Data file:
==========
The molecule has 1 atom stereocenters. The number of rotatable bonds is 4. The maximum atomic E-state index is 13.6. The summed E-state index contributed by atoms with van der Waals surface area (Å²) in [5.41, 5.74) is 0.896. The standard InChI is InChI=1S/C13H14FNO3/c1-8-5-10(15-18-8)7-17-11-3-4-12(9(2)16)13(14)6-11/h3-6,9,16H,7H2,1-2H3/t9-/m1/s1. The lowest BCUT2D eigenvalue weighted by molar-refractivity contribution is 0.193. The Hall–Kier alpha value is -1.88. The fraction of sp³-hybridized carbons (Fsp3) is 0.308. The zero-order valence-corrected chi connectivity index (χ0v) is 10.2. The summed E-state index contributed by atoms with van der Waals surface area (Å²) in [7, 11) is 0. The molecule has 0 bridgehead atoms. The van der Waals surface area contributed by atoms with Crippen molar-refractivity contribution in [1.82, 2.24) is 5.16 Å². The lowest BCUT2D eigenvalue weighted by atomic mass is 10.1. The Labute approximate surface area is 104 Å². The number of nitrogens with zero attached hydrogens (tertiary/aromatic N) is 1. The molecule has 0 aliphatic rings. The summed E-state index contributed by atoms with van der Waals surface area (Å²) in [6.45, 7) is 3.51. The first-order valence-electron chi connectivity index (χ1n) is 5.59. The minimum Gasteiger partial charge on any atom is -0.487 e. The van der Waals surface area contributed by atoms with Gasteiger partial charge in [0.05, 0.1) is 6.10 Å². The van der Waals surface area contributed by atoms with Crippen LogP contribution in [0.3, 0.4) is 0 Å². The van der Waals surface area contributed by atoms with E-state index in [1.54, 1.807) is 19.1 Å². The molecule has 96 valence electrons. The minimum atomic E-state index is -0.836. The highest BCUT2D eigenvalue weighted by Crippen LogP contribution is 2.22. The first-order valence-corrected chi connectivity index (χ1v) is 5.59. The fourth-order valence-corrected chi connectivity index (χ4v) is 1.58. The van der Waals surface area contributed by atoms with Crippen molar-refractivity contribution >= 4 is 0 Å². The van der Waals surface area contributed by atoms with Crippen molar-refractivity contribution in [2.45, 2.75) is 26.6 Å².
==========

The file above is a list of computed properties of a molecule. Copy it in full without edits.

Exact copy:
The molecule has 1 atom stereocenters. The number of rotatable bonds is 4. The maximum atomic E-state index is 13.6. The summed E-state index contributed by atoms with van der Waals surface area (Å²) in [5.41, 5.74) is 0.896. The standard InChI is InChI=1S/C13H14FNO3/c1-8-5-10(15-18-8)7-17-11-3-4-12(9(2)16)13(14)6-11/h3-6,9,16H,7H2,1-2H3/t9-/m1/s1. The lowest BCUT2D eigenvalue weighted by molar-refractivity contribution is 0.193. The Hall–Kier alpha value is -1.88. The fraction of sp³-hybridized carbons (Fsp3) is 0.308. The zero-order valence-corrected chi connectivity index (χ0v) is 10.2. The summed E-state index contributed by atoms with van der Waals surface area (Å²) in [7, 11) is 0. The molecule has 0 bridgehead atoms. The van der Waals surface area contributed by atoms with Crippen molar-refractivity contribution in [1.82, 2.24) is 5.16 Å². The lowest BCUT2D eigenvalue weighted by atomic mass is 10.1. The Labute approximate surface area is 104 Å². The number of nitrogens with zero attached hydrogens (tertiary/aromatic N) is 1. The molecule has 0 aliphatic rings. The summed E-state index contributed by atoms with van der Waals surface area (Å²) in [6.45, 7) is 3.51. The first-order valence-electron chi connectivity index (χ1n) is 5.59. The minimum Gasteiger partial charge on any atom is -0.487 e. The van der Waals surface area contributed by atoms with Gasteiger partial charge in [0.05, 0.1) is 6.10 Å². The van der Waals surface area contributed by atoms with Crippen LogP contribution in [0.3, 0.4) is 0 Å². The van der Waals surface area contributed by atoms with E-state index in [1.54, 1.807) is 19.1 Å². The molecule has 96 valence electrons. The minimum atomic E-state index is -0.836. The highest BCUT2D eigenvalue weighted by Crippen LogP contribution is 2.22. The first-order valence-corrected chi connectivity index (χ1v) is 5.59. The fourth-order valence-corrected chi connectivity index (χ4v) is 1.58. The van der Waals surface area contributed by atoms with Crippen molar-refractivity contribution >= 4 is 0 Å². The van der Waals surface area contributed by atoms with Crippen molar-refractivity contribution in [2.45, 2.75) is 26.6 Å².